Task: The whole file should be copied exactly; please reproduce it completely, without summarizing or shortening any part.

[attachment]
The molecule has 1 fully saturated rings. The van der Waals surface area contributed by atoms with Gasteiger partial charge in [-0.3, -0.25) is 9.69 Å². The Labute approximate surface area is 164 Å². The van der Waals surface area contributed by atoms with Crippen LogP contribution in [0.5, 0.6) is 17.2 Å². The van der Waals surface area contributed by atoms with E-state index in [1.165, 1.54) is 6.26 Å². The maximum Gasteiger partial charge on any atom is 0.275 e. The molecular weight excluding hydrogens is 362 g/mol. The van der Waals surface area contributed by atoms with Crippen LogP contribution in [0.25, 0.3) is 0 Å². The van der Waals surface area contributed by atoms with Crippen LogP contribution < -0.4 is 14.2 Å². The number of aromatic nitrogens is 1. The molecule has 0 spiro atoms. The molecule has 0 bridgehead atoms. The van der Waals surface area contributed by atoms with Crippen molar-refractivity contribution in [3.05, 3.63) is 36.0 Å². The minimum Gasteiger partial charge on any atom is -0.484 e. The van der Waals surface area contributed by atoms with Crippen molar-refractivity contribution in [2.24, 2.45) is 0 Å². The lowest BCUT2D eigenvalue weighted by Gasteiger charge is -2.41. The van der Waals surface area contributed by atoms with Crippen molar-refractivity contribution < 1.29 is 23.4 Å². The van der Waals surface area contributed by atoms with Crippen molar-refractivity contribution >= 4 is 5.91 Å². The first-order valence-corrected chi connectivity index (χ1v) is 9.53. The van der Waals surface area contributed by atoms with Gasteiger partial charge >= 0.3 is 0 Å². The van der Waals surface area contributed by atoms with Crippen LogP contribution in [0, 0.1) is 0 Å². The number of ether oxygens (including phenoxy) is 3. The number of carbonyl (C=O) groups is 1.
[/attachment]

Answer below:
The molecule has 1 fully saturated rings. The van der Waals surface area contributed by atoms with Gasteiger partial charge in [-0.3, -0.25) is 9.69 Å². The Labute approximate surface area is 164 Å². The van der Waals surface area contributed by atoms with Crippen LogP contribution in [0.5, 0.6) is 17.2 Å². The van der Waals surface area contributed by atoms with E-state index in [1.165, 1.54) is 6.26 Å². The maximum Gasteiger partial charge on any atom is 0.275 e. The molecular weight excluding hydrogens is 362 g/mol. The van der Waals surface area contributed by atoms with Crippen LogP contribution in [0.25, 0.3) is 0 Å². The van der Waals surface area contributed by atoms with Crippen LogP contribution < -0.4 is 14.2 Å². The number of aromatic nitrogens is 1. The molecule has 0 spiro atoms. The molecule has 0 bridgehead atoms. The van der Waals surface area contributed by atoms with Crippen molar-refractivity contribution in [3.05, 3.63) is 36.0 Å². The minimum Gasteiger partial charge on any atom is -0.484 e. The van der Waals surface area contributed by atoms with Crippen molar-refractivity contribution in [2.24, 2.45) is 0 Å². The lowest BCUT2D eigenvalue weighted by Gasteiger charge is -2.41. The van der Waals surface area contributed by atoms with Crippen molar-refractivity contribution < 1.29 is 23.4 Å². The van der Waals surface area contributed by atoms with Crippen molar-refractivity contribution >= 4 is 5.91 Å². The first-order valence-corrected chi connectivity index (χ1v) is 9.53. The van der Waals surface area contributed by atoms with Gasteiger partial charge >= 0.3 is 0 Å². The van der Waals surface area contributed by atoms with Crippen LogP contribution in [0, 0.1) is 0 Å². The number of ether oxygens (including phenoxy) is 3. The number of carbonyl (C=O) groups is 1.